Lymphedema Common Among Young Breast Cancer Patients
Now with the advancement of detection techniques and treatments more are more breast cancer patients are surviving. Currently there are nearly two million breast cancer survivors in the United States, and survival rates continue to increase for patients with this disease. Survival from breast cancer comes with a price, with some complications from the surgery, chemotherapy and radiation therapy related to breast cancer treatment.
Recent studies have found that more than half of all patients who have been diagnosed with with breast cancer experience swelling, or lymphedema, in their arms or hands after lumpectomy or mastectomy. Mostly the arm swelling or lymphedema is related to axillary node dissection (surgery to remove axillary lymph nodes). In about one third of these women the swelling persists. Lymphedema causes problems for the women and in studies women with lymphedema have reported their quality of life lower compared to women who does not have this complication.
"Women don't know about lymphedema," said Electra Paskett, the study's lead author in this topic and a professor of epidemiology and biostatistics in the School of Public Health at Ohio State University.
"When a breast cancer survivor has swelling in her arm, she may immediately think that her cancer has come back," she continued. "And the swelling, which may occur at any time, is a constant reminder of having had cancer."
For most women, the swelling takes place on the same side of the body as the affected breast. And it's generally not a sign of cancer's recurrence, Paskett said. Lymphedema can be painful, as the arm becomes fluid-filled, heavy and stiff and the skin becomes tight. Affected patients may have problems using their arms or hands. They also often need to buy clothes that are otherwise too big in order to fit the swollen limb.
Lymphedema is caused by a build-up of lymphatic fluid. The lymphatic system serves as a source of immune cells and includes organs and tissues such as bone marrow, the spleen, and lymph nodes. Lymph nodes are small, round masses of tissue that filter lymphatic fluid and can also trap cancer or bacteria cells that flow through the blood.
Removing or sampling the lymph nodes during surgery is fairly common, as they can serve as a conduit by which cancer can spread throughout the body. Both lymph node removal and radiation can disrupt the flow of lymph fluid.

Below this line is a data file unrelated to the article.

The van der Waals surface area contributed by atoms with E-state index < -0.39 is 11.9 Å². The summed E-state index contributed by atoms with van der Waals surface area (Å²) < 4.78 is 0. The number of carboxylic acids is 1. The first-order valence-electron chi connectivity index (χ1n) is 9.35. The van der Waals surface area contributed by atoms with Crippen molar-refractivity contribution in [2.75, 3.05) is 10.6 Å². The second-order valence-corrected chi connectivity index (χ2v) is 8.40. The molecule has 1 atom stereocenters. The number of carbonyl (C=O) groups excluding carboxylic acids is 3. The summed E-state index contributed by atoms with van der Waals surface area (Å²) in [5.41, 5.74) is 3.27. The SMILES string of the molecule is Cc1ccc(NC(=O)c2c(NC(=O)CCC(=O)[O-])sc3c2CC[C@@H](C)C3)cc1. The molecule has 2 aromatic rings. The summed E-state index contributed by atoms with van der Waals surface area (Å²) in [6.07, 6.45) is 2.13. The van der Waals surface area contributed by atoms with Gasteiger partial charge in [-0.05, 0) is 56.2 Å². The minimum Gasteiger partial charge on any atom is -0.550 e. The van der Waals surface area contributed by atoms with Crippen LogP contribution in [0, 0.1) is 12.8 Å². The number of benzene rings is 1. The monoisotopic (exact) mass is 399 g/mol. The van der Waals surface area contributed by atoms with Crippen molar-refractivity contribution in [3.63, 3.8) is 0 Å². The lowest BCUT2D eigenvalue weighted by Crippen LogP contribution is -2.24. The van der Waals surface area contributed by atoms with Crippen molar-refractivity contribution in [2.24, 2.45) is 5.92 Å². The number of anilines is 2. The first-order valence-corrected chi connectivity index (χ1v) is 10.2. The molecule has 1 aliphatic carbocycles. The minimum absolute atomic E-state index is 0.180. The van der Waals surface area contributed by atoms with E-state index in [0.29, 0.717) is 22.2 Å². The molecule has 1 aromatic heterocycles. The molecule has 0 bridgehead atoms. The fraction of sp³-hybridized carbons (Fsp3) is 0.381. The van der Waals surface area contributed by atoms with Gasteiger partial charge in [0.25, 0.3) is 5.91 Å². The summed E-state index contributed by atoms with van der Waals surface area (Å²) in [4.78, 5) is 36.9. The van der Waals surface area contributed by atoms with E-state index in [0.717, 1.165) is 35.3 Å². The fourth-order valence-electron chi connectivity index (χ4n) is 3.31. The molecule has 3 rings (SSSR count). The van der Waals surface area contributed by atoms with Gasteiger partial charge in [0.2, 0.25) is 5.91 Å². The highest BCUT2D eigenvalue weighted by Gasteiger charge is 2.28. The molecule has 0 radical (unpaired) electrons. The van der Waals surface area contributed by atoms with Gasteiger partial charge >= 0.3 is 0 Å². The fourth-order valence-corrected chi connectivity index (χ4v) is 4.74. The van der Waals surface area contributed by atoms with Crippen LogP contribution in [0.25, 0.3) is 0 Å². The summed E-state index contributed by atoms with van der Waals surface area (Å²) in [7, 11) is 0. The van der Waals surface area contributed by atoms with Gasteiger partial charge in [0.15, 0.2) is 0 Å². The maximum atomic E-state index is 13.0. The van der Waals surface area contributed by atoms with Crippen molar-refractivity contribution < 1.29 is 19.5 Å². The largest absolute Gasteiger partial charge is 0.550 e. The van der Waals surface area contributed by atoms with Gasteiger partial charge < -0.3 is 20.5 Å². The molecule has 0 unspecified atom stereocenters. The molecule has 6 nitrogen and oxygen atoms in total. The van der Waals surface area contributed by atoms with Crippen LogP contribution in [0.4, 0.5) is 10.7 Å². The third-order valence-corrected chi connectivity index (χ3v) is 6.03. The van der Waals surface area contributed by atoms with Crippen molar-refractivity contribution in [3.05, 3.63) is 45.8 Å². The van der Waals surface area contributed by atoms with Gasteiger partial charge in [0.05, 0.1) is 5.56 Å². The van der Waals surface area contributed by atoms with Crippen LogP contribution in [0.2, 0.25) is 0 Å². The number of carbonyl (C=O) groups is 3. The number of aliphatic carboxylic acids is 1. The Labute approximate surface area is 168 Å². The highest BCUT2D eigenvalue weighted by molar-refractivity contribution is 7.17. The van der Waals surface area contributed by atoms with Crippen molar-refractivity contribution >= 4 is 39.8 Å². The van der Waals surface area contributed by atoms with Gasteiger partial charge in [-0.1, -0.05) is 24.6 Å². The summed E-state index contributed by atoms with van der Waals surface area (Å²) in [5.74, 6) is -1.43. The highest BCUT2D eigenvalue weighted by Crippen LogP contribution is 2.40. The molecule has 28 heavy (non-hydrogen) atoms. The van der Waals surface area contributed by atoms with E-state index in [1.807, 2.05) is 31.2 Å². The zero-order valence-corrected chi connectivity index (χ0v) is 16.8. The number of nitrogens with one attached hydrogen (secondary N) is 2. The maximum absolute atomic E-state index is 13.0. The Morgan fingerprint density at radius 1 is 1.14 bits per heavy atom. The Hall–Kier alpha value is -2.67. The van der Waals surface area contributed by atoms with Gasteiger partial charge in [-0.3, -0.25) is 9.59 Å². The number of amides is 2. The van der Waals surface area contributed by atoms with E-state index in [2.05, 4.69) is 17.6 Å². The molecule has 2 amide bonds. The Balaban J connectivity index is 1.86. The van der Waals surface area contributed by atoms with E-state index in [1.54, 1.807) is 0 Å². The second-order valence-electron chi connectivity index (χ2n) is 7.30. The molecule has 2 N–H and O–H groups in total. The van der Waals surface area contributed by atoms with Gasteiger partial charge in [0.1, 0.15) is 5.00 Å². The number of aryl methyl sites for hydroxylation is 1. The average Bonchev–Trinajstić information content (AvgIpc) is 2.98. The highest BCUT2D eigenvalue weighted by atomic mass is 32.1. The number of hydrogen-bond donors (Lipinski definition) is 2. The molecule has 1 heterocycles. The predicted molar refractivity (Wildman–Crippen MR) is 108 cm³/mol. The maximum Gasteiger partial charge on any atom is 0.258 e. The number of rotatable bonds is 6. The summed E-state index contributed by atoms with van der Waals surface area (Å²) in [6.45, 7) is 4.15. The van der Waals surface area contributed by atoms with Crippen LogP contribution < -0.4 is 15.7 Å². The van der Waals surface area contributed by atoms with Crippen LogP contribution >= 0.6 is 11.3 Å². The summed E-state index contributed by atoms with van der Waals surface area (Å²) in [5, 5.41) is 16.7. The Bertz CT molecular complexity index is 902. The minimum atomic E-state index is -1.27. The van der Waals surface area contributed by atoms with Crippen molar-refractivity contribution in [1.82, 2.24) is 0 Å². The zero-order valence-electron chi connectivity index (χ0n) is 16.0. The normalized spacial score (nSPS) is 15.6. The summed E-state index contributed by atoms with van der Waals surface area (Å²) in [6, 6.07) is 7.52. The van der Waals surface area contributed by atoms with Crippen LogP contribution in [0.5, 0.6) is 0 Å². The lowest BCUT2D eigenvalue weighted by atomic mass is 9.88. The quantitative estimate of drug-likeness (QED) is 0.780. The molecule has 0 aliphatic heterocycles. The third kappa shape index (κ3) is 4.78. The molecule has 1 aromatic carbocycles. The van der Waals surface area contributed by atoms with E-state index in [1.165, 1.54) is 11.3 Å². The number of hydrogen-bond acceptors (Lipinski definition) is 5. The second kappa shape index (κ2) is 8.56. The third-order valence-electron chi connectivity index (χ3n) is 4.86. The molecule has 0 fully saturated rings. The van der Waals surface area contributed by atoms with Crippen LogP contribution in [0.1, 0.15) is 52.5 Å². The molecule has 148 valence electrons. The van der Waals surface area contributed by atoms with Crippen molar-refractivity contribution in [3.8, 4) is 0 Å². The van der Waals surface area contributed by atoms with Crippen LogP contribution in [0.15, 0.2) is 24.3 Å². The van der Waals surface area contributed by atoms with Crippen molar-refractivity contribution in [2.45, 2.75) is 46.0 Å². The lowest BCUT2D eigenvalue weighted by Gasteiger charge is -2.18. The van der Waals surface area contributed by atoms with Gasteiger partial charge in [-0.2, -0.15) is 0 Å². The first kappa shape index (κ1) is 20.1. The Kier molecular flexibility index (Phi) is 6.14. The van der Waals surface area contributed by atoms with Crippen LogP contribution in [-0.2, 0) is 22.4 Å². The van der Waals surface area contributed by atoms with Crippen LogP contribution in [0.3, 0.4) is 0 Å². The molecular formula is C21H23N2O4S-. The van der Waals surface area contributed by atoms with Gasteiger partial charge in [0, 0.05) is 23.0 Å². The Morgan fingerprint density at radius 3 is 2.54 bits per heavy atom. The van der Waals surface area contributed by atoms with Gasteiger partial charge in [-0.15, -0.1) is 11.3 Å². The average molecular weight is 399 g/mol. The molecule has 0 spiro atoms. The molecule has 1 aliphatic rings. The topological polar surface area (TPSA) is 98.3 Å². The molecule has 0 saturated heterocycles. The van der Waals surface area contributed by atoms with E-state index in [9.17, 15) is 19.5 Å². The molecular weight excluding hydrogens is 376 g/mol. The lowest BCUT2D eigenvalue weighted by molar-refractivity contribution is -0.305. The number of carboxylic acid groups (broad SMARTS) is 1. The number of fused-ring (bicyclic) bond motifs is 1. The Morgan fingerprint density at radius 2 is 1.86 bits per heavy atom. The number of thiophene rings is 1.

"The lymph system is like a freeway," Paskett said. "If there is construction or a wreck, all of the cars back up. That's sort of what happens with lymphedema - there is a traffic jam, and the fluid gathers in the arm, hand and fingers."
She presented the findings on June 11 in Philadelphia at the U.S. Department of Defense's Breast Cancer Research Program 2005 'Era of Hope' Meeting.
This research is part of a larger national study called the Menstrual Cycle Maintenance and Quality of Life study. The overarching goal of this larger study is to see if young women who undergo chemotherapy can get pregnant, and if they can, what effect pregnancy may have on breast cancer recurrence.
The participants were recruited between 1998 and 2001. For the lymphedema analysis, Paskett and her colleagues examined the data from 580 women who were surveyed every six to 12 months over a three-year period. The women in this study were 18 to 45 years old at the time of their breast cancer diagnosis.
All of the women in the study were diagnosed with either stage 1, 2 or 3 breast cancer - all of the cancers were localized, meaning that tumors had not spread throughout the body.
About half (55 percent, or 319) of the women reported arm and/or hand swelling at some point within three years after joining the study. About a third (29 percent, or 168) of the women reported persistent swelling sometime during the follow-up period.
The researchers aren't sure exactly why this swelling happens to some women and not to others. But the problem was more prevalent in women who had a higher number of lymph nodes removed during surgery. Curiously, being married was associated with an increased chance of having lymphedema, although the researchers don't know why.
Women who reported arm or hand swelling also reported having a lower health-related quality of life.
While there is no cure for lymphedema, swelling can be reduced through massage or by wearing a compression garment. The latter is a tight sleeve or glove that forces lymph fluid out of the hand and arm and back into the body.
"Lymphedema can occur anywhere that lymph nodes are either removed or treated with radiation therapy," Paskett said.
She conducted the study with Jill Abbott, a program manager at Ohio State's Comprehensive Cancer Center; Michelle Naughton and Thomas McCoy, both with the Wake Forest University School of Medicine; and Jeanne Petrek, formerly of Memorial-Sloan Kettering Cancer Center in New York. Petrek, who started the Menstrual Cycle Maintenance and Quality of Life study, passed away earlier this year, Paskett said.
This work was supported by the U.S. Army Medical Research and Materiel Command.